Ben Weir has three new friends, they are Swedish Olympic gold medalist Peder Fredricson and fellow Olympian Peter Eriksson, and British Olympic gold medalist Carl Hester. They met Ben when he spent a whirlwind two months in Europe as a recipient of the Nimon Trust earlier this year.
He’s recently returned from his trip and says it was an experience he will treasure for the opportunity to learn from the masters. The trip was enabled by the Nimon Trust, awarded to young riders 23 years of age and under for the development of their careers in international offshore showjumping, and the contacts were facilitated by his coach and Kiwi Olympian, Vaughn Jefferis. Ben (21) applied for the scholarship as a fulltime rider, several years after following his sister into riding while growing up in Waitoki, north of Auckland on a family lifestyle block.
He began his journey by travelling to Peder Fredricson’s yard in Grevlunda, on the southeastern coast of Sweden.
“What really appealed to me about Peder was that I liked the way he manages his yard and his horses, and how he cares for his horses is impeccable. You can really see that in his yard, and how everyone there takes a lot of pride in their work,” says Ben.
Ben worked at Fredricson’s yard for a month. When he arrived at the yard, Peder had had quite a bad fall, so he was not riding for the first few weeks. But just before he left, Peder competed at Gothenburg and won the Grand Prix. Ben also got to have shared lessons with Peder, conducted by his coach Peter Eriksson, another Swedish Olympian.
“Peder would have a lesson and I would shadow him. He would ride the course and then I would follow, which I think is a pretty neat way to learn. I could see what Peder was doing and emulate it.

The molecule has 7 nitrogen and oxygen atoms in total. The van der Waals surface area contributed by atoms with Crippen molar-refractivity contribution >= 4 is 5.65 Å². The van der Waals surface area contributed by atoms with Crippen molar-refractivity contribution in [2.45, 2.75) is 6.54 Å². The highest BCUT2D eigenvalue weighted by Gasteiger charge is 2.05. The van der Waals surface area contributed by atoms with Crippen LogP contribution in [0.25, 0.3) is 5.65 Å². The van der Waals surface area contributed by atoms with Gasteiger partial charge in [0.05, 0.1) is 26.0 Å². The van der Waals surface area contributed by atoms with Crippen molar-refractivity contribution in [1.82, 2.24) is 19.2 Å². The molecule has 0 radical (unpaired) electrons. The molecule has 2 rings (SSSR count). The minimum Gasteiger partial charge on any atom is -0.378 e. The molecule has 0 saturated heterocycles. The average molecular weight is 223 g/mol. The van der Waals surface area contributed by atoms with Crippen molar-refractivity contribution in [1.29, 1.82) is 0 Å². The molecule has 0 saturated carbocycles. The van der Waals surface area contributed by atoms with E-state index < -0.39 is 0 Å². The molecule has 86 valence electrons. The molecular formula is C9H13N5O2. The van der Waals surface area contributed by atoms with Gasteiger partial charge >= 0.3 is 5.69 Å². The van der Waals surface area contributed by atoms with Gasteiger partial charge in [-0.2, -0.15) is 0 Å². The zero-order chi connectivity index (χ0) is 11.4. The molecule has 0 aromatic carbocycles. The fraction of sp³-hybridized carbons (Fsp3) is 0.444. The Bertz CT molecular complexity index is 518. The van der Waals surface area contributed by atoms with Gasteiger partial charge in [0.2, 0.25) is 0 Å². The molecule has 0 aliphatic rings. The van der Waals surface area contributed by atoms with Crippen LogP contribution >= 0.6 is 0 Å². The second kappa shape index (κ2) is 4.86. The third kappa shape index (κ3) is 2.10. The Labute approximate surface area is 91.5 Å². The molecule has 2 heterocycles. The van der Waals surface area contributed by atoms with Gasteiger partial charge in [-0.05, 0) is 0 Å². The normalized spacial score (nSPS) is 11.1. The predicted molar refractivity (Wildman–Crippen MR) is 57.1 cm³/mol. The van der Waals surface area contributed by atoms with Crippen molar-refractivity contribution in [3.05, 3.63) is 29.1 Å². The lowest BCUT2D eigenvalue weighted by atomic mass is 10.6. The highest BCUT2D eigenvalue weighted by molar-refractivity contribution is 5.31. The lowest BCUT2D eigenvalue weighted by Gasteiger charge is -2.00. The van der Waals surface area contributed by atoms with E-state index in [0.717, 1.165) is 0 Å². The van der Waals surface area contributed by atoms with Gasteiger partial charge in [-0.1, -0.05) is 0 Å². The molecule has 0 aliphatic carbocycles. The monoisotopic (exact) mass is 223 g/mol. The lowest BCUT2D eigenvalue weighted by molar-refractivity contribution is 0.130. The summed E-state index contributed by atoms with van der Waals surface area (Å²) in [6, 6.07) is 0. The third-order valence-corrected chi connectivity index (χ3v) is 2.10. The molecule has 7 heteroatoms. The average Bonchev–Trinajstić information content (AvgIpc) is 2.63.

Ben was familiar with this training model, which he had been introduced to by his own coach, back in New Zealand.
“It was cool to see how he [Peder] problem solves and how he makes adjustments. That’s all part of riding; when you’re sitting on a horse that has a mind of its own and they’re not going to do exactly what you want them to do,” he says.
After his intense month at Grevlunda, Ben took a short break at the property of European champion showjumper Rolf-Göran Bengtsson in Germany, where he caught up with a student friend who worked there.
“It was very good to go from Peder’s to Rolf’s yard and see how they did things differently, but with the same attention to detail. And I was able to ride and receive some tips and pointers there too,” says Ben.
The final chapter in Ben’s trip was at Carl Hester’s yard in Gloucestershire, where he spent a month working with his horses. Hester was the youngest British rider ever to compete in an Olympic Games, so it was a good fit for the young Ben.
“It was amazing. Carl’s yard was also very well run, and his horses were really well trained. I had a lesson with him. Being able to sit on one of his horses and get ‘that feeling’ was really cool; it helped me to know what I need to be doing and he also told me what I am doing right.”